A Window To The World
Saturday, December 8th, 2018
Photography by Phil Cassella
You usually see the “three-tier system”, created after Prohibition, described as “Brewer, Distributor, Retailer”. However, that first tier also includes Importers, which is how foreign producers get their beer into the country. Importers face many of the same logistical challenges that Distributors do, but exacerbated by geography and border customs.
B. United International is a fairly young distributor, having been founded in 1994. They focus on both long-established classics as well as innovative, new offerings, but above all is freshness. So much so, in fact, that they bought special refrigerated tanks to transport beer & cider directly from breweries before it is even packaged!
Recently, some of our team took a road trip to Oxford, CT to meet their team and tour their facilities. In addition to the warehouse and barrel rooms that you may expect, they also have a small brewhouse, tasting room, packaging lines, coffee roaster, and greenhouses! We started off sampling some fun offerings in their portfolio, such as:
- 1996 Vapeur Cochon - A 22 year-old vintage of a spiced saison. Easily one of our overall favorites of the day.
- Schlenkerla Helles-Märzen - This beer is a blend of the "non-smoked" Schlenkerla Helles "aufkraeusened" with classic Schlenkerla Rauchbier Marzen. Look for cans coming soon through the Tanker Truck program (see below!)
- Bayrischer Bahnhof Berliner With Oats - A classic Berliner Weisse brewed with oats for added body.
- Birrificio Baladin Birra Nazionale - Made with 100% Italian ingredients, this beer helped to establish some of the first hop farms in the Mediterranean!
- Kiuchi Brewery Anbai Ale - Anbai literally means "salty plum", but can also be translated to "just right". Anbai Ale, at its base, is a higher ABV version of Hitachino White Ale, infused with locally-grown green sour plum (ume) and finished with a pinch of Japanese sea salt (moshio).
After that, we took a break for lunch and then got a tour of the facilities and grounds. One of the most impressive things was their refrigerated tanks. They have two huge ones, each with four compartments, with 3500 liters in each section, as well as some smaller 1000-liter ones. These allow B. United to import beers and ciders that they normally would not be able to. Some of the producers can’t package enough to fill a large order, or sometimes the cost of all of the bottles or kegs necessary is cost prohibitive. With these tanks, they can take the liquid directly from the source, ship it to the US in one easy container, and then can or keg it themselves back in Connecticut.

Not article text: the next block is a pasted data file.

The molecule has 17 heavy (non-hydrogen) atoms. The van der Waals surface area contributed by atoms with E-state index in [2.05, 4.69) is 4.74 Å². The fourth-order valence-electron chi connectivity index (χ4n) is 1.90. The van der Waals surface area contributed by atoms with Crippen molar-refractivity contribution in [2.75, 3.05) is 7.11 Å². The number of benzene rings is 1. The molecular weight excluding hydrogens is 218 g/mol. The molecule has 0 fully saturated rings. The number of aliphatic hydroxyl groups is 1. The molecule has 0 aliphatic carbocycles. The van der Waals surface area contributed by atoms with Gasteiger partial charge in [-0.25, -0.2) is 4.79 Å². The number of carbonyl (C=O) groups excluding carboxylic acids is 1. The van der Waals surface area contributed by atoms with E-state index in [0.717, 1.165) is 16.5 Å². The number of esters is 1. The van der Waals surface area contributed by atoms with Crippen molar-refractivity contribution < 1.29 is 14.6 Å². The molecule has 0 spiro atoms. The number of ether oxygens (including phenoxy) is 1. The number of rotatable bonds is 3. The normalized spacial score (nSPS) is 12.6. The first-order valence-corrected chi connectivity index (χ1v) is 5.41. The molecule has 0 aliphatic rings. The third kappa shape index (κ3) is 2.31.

Of course, the majority of their product arrives packaged, which is where their immense warehouse comes into play. As part of their focus on sustainability, they built it into the side of a hill, and the insulation from the earth allows them to rely solely on passive cooling! It was also great to see some of the vintage beers and sakes that they have saved.
There is also an experimental side to B. United. For starters, they are working on a coffee project, where they allow the beans to ferment along with some fruit, wood, and/or beer. They also house a brewery called Ordinem Ecentrici Coctores, or OEC. Focusing on wild and spontaneous fermentation, they age a lot of their beer in some of the wooden barrels that they get during the importing process, and sometimes add fruits that they grow in their own greenhouses.
The beer being produced under the OEC brand is some of the most experimental and thought provoking liquid that we’ve ever experienced. Halo, a 3.2% blend of Table Beer and their house kombucha was an incredibly refreshing, yet complex offering. We also got to sample Artista Zynergia: Eros, a wild blend consisting of a variety of OEC barrels as well as beer from Belgium’s Alvinne. Bracingly tart, the blend was conditioned on peaches and quince.
We cannot recommend visiting the folks at B.United and OEC enough. A trip to Connecticut can result in experiencing a very wide world of beer and other miscellaneous fermented beverages.
Coming from a large corporate retail background, Patrick loves the personal interactions and direct influence that comes with a smaller company. He was a customer first, before joining the ranks at the flagship store in Belmont, and now works as the Technology Manager for the franchise company. When not dealing with e-mail, e-commerce, or other e-mergencies, he's usually spending time with his family. Patrick will try any beer once; twice if it's dark or English.
The beer he can't stop thinking about:
Fuller's London Pride